Thanks to my colleague Marisa for writing today’s blog! Hope you enjoy it as much as I did! ~Chapin
Ok, I admit it. I ate too much turkey on Thanksgiving. Not too much in a Wow-I’ll-Skip-the-Next-Meal sort of way but too much in an Oh-My-Gosh-I-Don’t-Know-If-I’ll-Ever-Move-Again, Get-That-Food-Away-From-Me sort of way. As you can imagine, I spent a fair amount of time sitting/lying down on Thursday, which gave me a chance to think. Normally, I just run through my checklists of what I need to do for the day and week, but this time, as I rolled around with my distended stomach, I had a chance to ponder life and times…and turkey. Let’s face it, I wasn’t going to be going anywhere quickly. You have time for these sorts of things when you can’t move.
So, back to turkey. Thankfully, I didn’t have to cook this year (thank you, Friends!), but I did do a lot of observing of turkey. Those suckers are big! They are also heavy. You could do some serious damage to your toes if you dropped one. (Yes, deep thoughts, I know.) Anyway, that got me thinking, how would I have gotten a turkey home for my family if I didn’t have a car? This is not an improbable situation. For many years, I didn’t need one. As a college student, I lived close enough to my school and to work to walk everywhere. My weekly grocery shopping was a little limited because I could only buy what I could carry, and luckily, that never had to include a turkey. If I were really in need, I could often find a friend with a vehicle, but I knew better than to ask for favors or someone’s time during busy periods, like exams. In real life, that would probably translate to holidays. So, what if I needed to get a large turkey home, along with other groceries? Let’s make it even more complicated…what if I had to do all that with little children?
Now, even though I’ve been out of college for a few years, taxis are still a luxury in my eyes. So, scratch the taxi idea. There are buses and bikes, so they might be options. There is also the possibility of walking, but I don’t have a grocery store close to my home. I imagine I’d be trying to roll the thing down the street after the first two miles of carrying it. In that case, those imaginary kids of mine had better be ready to walk and help by their first Thanksgiving. Needless to say, none of these images led to a warm, happy family meal when I thought them through. I finally came to the conclusion that a car of some sort would really be the easiest way to get my imaginary turkey and imaginary children home safely.
As hard as I tried to avoid this, my deep thoughts led me into pondering my job. On the plus side, I didn’t automatically jump to my checklist of projects. Instead, it was back to the car idea. How would I obtain this car for my imaginary family? The first thing I thought of was our Ways to Work program, which offers low-interest car loans of up to $6,000 at a fixed interest rate of 8% over 30 months or less to parents of dependent children. I’d just been talking to one of our Ways to Work clients last week about her car and how it had helped give her more time with her three children. As someone who works full-time, has kids in three different schools and is attending classes for her Bachelor’s degree, time is a pretty precious commodity for Regina. (Read more about Regina’s story in our Winter 2011 newsletter.) Hmmm, I thought, a car would DEFINITELY give me more time than would my multi-mile turkey roll.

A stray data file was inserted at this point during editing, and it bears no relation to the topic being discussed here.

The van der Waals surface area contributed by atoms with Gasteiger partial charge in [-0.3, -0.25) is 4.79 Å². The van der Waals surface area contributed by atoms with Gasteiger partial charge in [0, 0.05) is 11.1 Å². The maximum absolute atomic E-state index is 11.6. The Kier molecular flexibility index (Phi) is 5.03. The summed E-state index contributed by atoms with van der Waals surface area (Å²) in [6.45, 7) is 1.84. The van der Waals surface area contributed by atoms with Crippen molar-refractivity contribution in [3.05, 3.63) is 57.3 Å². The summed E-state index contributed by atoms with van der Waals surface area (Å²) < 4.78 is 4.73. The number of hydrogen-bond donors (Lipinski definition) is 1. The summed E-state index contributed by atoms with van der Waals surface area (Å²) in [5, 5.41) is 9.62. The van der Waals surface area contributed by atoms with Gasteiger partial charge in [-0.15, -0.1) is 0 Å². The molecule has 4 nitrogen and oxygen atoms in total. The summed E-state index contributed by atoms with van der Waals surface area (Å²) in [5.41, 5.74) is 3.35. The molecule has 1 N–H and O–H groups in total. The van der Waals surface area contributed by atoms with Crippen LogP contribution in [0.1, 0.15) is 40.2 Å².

The thought of a car also got me onto the topic of travel. I once heard that Thanksgiving is the biggest holiday for travel. Nationally, AAA projected a total of 42.5 million travelers this Thanksgiving. For me, growing up in a rural area, I either drive 10 hours to get to my family or have to fly and then drive 2.5 hours. Only recently was a shuttle route started. For the majority of my life away from home, I would have been stuck in limbo had my parents or their friends not been willing to claim me at the airport hours from home. So really, a car would not only be necessary for helping me avoid a very mashed, bruised, road rash turkey, it really has to come into play if I want to see my parents. Now that I have a car, I often take my ability to see them for granted.
As much as I love trains, long walks and biking, a car makes a huge difference in my life, even when my imaginary children aren’t expecting that imaginary turkey at Thanksgiving. I know that, for the people who participate in Ways to Work, a car often helps them avoid work absences and tardiness, and perhaps most importantly, gives them more time with family. As I looked past my stomach to survey my wonderful friends—my San Francisco family— I decided to add an extra, silent thanks for a job which allows me to help others through programs like Ways to Work. Pretty cool.
For more information on Ways to Work, please contact firstname.lastname@example.org or call 650-403-4300.